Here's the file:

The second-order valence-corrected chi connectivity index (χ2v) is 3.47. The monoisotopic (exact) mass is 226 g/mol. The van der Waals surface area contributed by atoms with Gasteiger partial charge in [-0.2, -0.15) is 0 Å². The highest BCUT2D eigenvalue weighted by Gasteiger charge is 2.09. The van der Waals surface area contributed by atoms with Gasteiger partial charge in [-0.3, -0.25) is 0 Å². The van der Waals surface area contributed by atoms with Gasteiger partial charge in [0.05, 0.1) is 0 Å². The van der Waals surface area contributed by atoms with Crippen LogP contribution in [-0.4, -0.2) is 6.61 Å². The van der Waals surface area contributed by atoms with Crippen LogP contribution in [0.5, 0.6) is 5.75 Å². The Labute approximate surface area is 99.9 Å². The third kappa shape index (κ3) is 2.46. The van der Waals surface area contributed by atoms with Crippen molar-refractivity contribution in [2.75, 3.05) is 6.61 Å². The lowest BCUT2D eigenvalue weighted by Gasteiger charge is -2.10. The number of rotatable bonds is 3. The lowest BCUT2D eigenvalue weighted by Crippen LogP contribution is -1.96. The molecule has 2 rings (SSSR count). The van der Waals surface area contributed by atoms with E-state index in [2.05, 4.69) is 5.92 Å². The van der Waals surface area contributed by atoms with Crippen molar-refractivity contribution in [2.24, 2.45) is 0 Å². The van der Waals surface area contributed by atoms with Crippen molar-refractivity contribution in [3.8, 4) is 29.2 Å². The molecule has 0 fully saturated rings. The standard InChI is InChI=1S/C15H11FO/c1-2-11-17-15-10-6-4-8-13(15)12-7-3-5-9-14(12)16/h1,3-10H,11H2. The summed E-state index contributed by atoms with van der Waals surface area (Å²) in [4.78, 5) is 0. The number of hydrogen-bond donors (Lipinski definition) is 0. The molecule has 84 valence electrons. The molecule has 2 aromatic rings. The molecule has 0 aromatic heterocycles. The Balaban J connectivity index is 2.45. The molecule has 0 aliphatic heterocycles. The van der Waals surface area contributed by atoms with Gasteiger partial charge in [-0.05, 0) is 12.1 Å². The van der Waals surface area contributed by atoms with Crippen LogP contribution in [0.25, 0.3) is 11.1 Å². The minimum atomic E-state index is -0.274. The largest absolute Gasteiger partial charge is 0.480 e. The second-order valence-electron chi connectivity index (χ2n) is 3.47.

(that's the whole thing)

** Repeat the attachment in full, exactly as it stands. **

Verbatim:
The second-order valence-corrected chi connectivity index (χ2v) is 3.47. The monoisotopic (exact) mass is 226 g/mol. The van der Waals surface area contributed by atoms with Gasteiger partial charge in [-0.2, -0.15) is 0 Å². The highest BCUT2D eigenvalue weighted by Gasteiger charge is 2.09. The van der Waals surface area contributed by atoms with Gasteiger partial charge in [-0.3, -0.25) is 0 Å². The van der Waals surface area contributed by atoms with Gasteiger partial charge in [0.05, 0.1) is 0 Å². The van der Waals surface area contributed by atoms with Crippen LogP contribution in [-0.4, -0.2) is 6.61 Å². The van der Waals surface area contributed by atoms with Crippen LogP contribution in [0.5, 0.6) is 5.75 Å². The Labute approximate surface area is 99.9 Å². The third kappa shape index (κ3) is 2.46. The van der Waals surface area contributed by atoms with Crippen molar-refractivity contribution in [2.75, 3.05) is 6.61 Å². The lowest BCUT2D eigenvalue weighted by Gasteiger charge is -2.10. The number of rotatable bonds is 3. The lowest BCUT2D eigenvalue weighted by Crippen LogP contribution is -1.96. The molecule has 2 rings (SSSR count). The van der Waals surface area contributed by atoms with E-state index in [2.05, 4.69) is 5.92 Å². The van der Waals surface area contributed by atoms with Crippen molar-refractivity contribution in [2.24, 2.45) is 0 Å². The van der Waals surface area contributed by atoms with Crippen molar-refractivity contribution in [3.8, 4) is 29.2 Å². The molecule has 0 fully saturated rings. The standard InChI is InChI=1S/C15H11FO/c1-2-11-17-15-10-6-4-8-13(15)12-7-3-5-9-14(12)16/h1,3-10H,11H2. The summed E-state index contributed by atoms with van der Waals surface area (Å²) in [4.78, 5) is 0. The number of hydrogen-bond donors (Lipinski definition) is 0. The molecule has 84 valence electrons. The molecule has 2 aromatic rings. The molecule has 0 aromatic heterocycles. The Balaban J connectivity index is 2.45. The molecule has 0 aliphatic heterocycles. The van der Waals surface area contributed by atoms with Gasteiger partial charge in [-0.05, 0) is 12.1 Å². The van der Waals surface area contributed by atoms with Crippen LogP contribution in [0.25, 0.3) is 11.1 Å². The minimum atomic E-state index is -0.274. The largest absolute Gasteiger partial charge is 0.480 e. The second-order valence-electron chi connectivity index (χ2n) is 3.47.